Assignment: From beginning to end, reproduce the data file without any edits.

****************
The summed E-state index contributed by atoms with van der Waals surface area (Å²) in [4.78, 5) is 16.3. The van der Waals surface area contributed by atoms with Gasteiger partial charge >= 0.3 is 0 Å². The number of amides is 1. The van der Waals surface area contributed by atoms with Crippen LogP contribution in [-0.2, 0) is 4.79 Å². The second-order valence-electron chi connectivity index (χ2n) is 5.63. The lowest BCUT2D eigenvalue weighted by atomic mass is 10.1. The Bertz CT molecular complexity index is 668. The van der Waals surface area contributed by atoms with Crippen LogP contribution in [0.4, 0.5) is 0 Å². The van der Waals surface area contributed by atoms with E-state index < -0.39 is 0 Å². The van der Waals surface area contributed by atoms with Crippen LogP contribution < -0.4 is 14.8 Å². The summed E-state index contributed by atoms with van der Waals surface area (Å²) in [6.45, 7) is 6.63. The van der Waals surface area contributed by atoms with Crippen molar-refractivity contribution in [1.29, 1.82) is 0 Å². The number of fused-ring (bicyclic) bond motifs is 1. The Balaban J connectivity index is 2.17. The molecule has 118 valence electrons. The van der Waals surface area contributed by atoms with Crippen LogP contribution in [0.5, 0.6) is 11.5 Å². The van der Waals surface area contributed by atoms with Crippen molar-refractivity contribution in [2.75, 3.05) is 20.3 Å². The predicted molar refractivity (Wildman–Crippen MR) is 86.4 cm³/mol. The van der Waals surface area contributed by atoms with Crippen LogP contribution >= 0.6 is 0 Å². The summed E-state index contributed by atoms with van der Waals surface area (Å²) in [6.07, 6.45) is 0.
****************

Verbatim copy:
The summed E-state index contributed by atoms with van der Waals surface area (Å²) in [4.78, 5) is 16.3. The van der Waals surface area contributed by atoms with Gasteiger partial charge >= 0.3 is 0 Å². The number of amides is 1. The van der Waals surface area contributed by atoms with Crippen LogP contribution in [-0.2, 0) is 4.79 Å². The second-order valence-electron chi connectivity index (χ2n) is 5.63. The lowest BCUT2D eigenvalue weighted by atomic mass is 10.1. The Bertz CT molecular complexity index is 668. The van der Waals surface area contributed by atoms with Crippen LogP contribution in [0.4, 0.5) is 0 Å². The van der Waals surface area contributed by atoms with E-state index < -0.39 is 0 Å². The van der Waals surface area contributed by atoms with Crippen LogP contribution < -0.4 is 14.8 Å². The summed E-state index contributed by atoms with van der Waals surface area (Å²) in [6.45, 7) is 6.63. The van der Waals surface area contributed by atoms with Crippen molar-refractivity contribution in [1.29, 1.82) is 0 Å². The number of fused-ring (bicyclic) bond motifs is 1. The Balaban J connectivity index is 2.17. The molecule has 118 valence electrons. The van der Waals surface area contributed by atoms with Crippen LogP contribution in [0.5, 0.6) is 11.5 Å². The van der Waals surface area contributed by atoms with Crippen molar-refractivity contribution in [2.75, 3.05) is 20.3 Å². The predicted molar refractivity (Wildman–Crippen MR) is 86.4 cm³/mol. The van der Waals surface area contributed by atoms with Crippen LogP contribution >= 0.6 is 0 Å². The summed E-state index contributed by atoms with van der Waals surface area (Å²) in [6.07, 6.45) is 0.